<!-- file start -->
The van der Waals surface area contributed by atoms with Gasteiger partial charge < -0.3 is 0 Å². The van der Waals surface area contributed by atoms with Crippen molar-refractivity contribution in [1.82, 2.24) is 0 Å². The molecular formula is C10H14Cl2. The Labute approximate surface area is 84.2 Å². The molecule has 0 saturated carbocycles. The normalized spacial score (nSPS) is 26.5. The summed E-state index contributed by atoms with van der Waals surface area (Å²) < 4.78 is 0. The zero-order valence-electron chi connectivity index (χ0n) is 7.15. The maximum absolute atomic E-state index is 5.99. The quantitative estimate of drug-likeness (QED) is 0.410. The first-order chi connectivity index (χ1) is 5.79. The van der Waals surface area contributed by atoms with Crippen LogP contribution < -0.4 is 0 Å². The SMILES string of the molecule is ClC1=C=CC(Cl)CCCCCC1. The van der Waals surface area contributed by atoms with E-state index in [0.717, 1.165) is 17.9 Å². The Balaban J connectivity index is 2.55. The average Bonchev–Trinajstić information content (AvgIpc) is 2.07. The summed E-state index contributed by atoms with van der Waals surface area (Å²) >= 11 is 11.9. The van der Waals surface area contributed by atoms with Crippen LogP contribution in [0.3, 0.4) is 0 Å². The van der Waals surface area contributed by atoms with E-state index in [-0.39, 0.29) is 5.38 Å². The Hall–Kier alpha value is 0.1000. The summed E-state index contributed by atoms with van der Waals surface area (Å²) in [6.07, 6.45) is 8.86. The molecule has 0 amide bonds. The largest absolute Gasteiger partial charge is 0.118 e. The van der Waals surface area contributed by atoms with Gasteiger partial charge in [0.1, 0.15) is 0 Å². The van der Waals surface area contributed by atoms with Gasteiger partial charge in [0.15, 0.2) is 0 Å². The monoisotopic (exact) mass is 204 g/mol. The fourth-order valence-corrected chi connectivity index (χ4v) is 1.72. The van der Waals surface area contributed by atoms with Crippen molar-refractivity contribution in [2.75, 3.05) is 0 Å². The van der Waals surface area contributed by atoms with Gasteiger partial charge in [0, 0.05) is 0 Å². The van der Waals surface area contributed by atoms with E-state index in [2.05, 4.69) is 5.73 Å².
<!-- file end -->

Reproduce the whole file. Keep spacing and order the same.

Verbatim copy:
The van der Waals surface area contributed by atoms with Gasteiger partial charge < -0.3 is 0 Å². The van der Waals surface area contributed by atoms with Crippen molar-refractivity contribution in [1.82, 2.24) is 0 Å². The molecular formula is C10H14Cl2. The Labute approximate surface area is 84.2 Å². The molecule has 0 saturated carbocycles. The normalized spacial score (nSPS) is 26.5. The summed E-state index contributed by atoms with van der Waals surface area (Å²) < 4.78 is 0. The zero-order valence-electron chi connectivity index (χ0n) is 7.15. The maximum absolute atomic E-state index is 5.99. The quantitative estimate of drug-likeness (QED) is 0.410. The first-order chi connectivity index (χ1) is 5.79. The van der Waals surface area contributed by atoms with Crippen LogP contribution < -0.4 is 0 Å². The SMILES string of the molecule is ClC1=C=CC(Cl)CCCCCC1. The van der Waals surface area contributed by atoms with E-state index in [0.717, 1.165) is 17.9 Å². The Balaban J connectivity index is 2.55. The average Bonchev–Trinajstić information content (AvgIpc) is 2.07. The summed E-state index contributed by atoms with van der Waals surface area (Å²) >= 11 is 11.9. The van der Waals surface area contributed by atoms with Crippen LogP contribution in [0.3, 0.4) is 0 Å². The van der Waals surface area contributed by atoms with E-state index in [-0.39, 0.29) is 5.38 Å². The Hall–Kier alpha value is 0.1000. The summed E-state index contributed by atoms with van der Waals surface area (Å²) in [6.07, 6.45) is 8.86. The molecule has 0 amide bonds. The largest absolute Gasteiger partial charge is 0.118 e. The van der Waals surface area contributed by atoms with Gasteiger partial charge in [0.1, 0.15) is 0 Å². The van der Waals surface area contributed by atoms with Gasteiger partial charge in [0.15, 0.2) is 0 Å². The monoisotopic (exact) mass is 204 g/mol. The fourth-order valence-corrected chi connectivity index (χ4v) is 1.72. The van der Waals surface area contributed by atoms with Crippen molar-refractivity contribution in [2.75, 3.05) is 0 Å². The van der Waals surface area contributed by atoms with Gasteiger partial charge in [0, 0.05) is 0 Å². The van der Waals surface area contributed by atoms with E-state index in [2.05, 4.69) is 5.73 Å².